Desperately-ill British father stunned to receive kidney offer via Facebook from distant cousin who lives in the U.S.
Andy had only seen his American cousin twice before John offered to donate his kidney as a living donorJohn said: 'In the grand scheme of things it doesn't feel like a sacrifice'
12:51 GMT, 2 July 2012
A British father has been offered the chance of a life-saving kidney from a distant cousin in America – after he wrote about his plight on Facebook.
Andy Williamson, 44, has polycystic kidney disease and has been undergoing dialysis every day for the last year as he waits for a new donor organ.
He began documenting his illness on the popular social networking site and was stunned when he received a message from a distant cousin who lives in America.
Amazing offer: John Williamson (left) has come forward as a potential kidney donor for his distant cousin Andy, pictured with his daughter Dora aged 2 and his wife Suzy
John Williamson – who has only met Andy on two occasions – wrote offer to be a live donor for his cousin.
When Andy accepted, the advertising account manager took a holiday from his job and flew to the UK to undergo tests to see whether his kidney is suitable.
John, 41, and Andy, a father-of-one, now face an anxious wait to see whether the transplant can go ahead – and so far doctors say it is looking promising.
Grateful Andy, a musician who lives in Ashburton, Devon, with wife Suzy, 42 and daughter Doro, two, said he was 'amazed' at the generousity of his cousin.
He said: 'We don’t actually know each other that well, having grown up on different sides of the Atlantic, but we became friends on Facebook a couple of years ago.
'John saw that I was in need of a new kidney, and offered to be a living donor.
'It’s one of those things where it’s difficult to find the words. It’s a mixture of gratitude and just thankfulness that he’s come forward to help.
'I know from my previous transplant the difference it makes to me having a healthy working kidney, it’s just indescribable.'
Family matters: American cousin John is 3rd from left (in yellow) while Andy is on his right. Andy's dad Ron is standing with baby on back, while John's day is standing far right
A collect of Andy with his daughter Dora. John said seeing photos of them on Facebook prompted him to try and help
John’s dad also called John was brother of Andy’s father Ron. They were two of four brothers who grew up in Glasgow, Scotland.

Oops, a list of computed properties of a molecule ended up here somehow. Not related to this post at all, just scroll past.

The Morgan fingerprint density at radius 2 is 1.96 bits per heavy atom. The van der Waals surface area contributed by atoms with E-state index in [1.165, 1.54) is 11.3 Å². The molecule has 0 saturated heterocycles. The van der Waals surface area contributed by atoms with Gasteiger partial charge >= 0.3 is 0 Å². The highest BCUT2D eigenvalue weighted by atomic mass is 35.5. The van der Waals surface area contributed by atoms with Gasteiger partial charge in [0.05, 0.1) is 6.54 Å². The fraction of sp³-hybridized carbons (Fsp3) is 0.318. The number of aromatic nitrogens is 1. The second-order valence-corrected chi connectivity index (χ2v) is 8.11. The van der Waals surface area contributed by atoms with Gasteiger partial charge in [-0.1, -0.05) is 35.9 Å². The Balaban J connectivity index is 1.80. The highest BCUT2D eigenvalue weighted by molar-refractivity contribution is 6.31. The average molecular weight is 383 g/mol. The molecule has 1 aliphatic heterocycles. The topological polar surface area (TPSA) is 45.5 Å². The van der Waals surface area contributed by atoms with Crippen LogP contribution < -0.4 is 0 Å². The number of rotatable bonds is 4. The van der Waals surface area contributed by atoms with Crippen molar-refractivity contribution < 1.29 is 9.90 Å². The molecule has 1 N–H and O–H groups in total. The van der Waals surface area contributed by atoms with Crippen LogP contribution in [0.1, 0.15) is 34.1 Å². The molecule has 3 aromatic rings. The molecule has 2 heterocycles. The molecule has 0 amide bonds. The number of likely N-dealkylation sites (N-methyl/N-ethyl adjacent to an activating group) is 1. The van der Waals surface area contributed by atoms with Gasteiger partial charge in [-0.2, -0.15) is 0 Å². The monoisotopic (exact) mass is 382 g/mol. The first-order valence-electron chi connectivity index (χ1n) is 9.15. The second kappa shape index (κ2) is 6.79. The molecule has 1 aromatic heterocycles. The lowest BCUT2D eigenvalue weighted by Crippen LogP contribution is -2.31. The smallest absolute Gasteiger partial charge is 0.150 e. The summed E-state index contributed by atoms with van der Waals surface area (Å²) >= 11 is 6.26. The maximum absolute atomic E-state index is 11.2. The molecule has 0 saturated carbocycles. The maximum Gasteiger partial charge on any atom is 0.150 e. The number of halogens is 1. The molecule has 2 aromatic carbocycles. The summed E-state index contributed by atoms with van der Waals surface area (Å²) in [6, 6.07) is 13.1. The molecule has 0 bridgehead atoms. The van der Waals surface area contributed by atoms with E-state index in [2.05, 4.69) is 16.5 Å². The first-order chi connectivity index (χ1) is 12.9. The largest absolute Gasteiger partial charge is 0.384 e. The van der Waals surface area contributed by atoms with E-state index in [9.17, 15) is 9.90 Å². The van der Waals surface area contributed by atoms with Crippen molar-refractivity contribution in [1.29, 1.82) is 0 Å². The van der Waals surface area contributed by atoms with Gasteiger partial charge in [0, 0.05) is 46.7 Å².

In the early 1960s, John got married to Marie who said a condition of their marriage was to move abroad to get away from her mother. So John and Marie moved to Canada where Andy’s cousin, John, who was one of four children, was born in 1970.
The cousins first met when Andy, then aged 11, and his family went to stay in Canada with John, then aged nine, and his family in 1979. John later moved to America with his family in 1981 where he has stayed ever since.
The pair did not have any contact for more than 20 years until 2003, when they met at Andy’s uncle and John’s father’s second wedding – but the pair only spoke briefly.
Around two years ago they befriended each other on Facebook and used the social networking site to send messages and view each other’s photographs.
Andy’s condition is a hereditary disease which his mother, who also went on dialysis, suffered from.
He was diagnosed at 21 but only started showing symptoms in his 30s and finally went on dialysis at 38.
Andy (left) with John: Doctors are checking whether John is physically and psychologically suitable
Andy was on daily dialysis for 18 months before a kidney donor came forward in August 2007. However, that kidney failed last year and he is now back on dialysis.
He started using a new phone app called Four Square for his iPhone in December which allows users to check-in to visited places.
Andy said he was playing around with the app while at hospital one day which alerted his Facebook friends, including his cousin John, that he was on dialysis again.
He then continued to use the social networking website to update friends and family on his condition.
Just a month later in January, Andy received an unexpected message from his cousin – offering him one of his kidneys.
Andy said: 'It was completely out of the blue. We hadn’t been in close contact over the years.'
John said he was moved to offer his kidney to Andy after seeing photographs of his cousin with daughter Doro.
The father-of-five and grandfather-of-two said: 'Seeing Andy’s situation online, and seeing pictures of him with his daughter Doro, I felt moved, and there was a little voice in my head that said, ‘you should do this’.
'Having very young daughters at home as well, I understand how much energy it takes to have young children in the house and how difficult that must be for Andy.
'/07/02/article-2167650-13E3B0C7000005DC-249_634x372.jpg” width=”634″ height=”372″ alt=”The Williamson brothers, (L-R) John (American John's father) James, Bill and Ron (Andy's father) grew up in Glasgow” class=”blkBorder” />
Family tree: The Williamson brothers, (L-R) John (American John's father) James, Bill and Ron (Andy's father) grew up in Glasgow
John, from Michigan, flew into the UK on June 24 and returned to America on June 30. He underwent tests at Southmead Hospital in Bristol to check that his kidney is suitable.
The process is overseen by Kay Hamilton, one of the living donor transplant co-ordinators at Southmead Hospital’s Renal Unit.
She said: 'It’s a really rigorous investigation process and the donor’s safety is of the highest priority to us.
'If anything is found to be unsuitable, whether psychologically or physically, then we stop the whole process. We’d love to give a kidney transplant to everyone who needs one, but not at any anyone else’s expense.'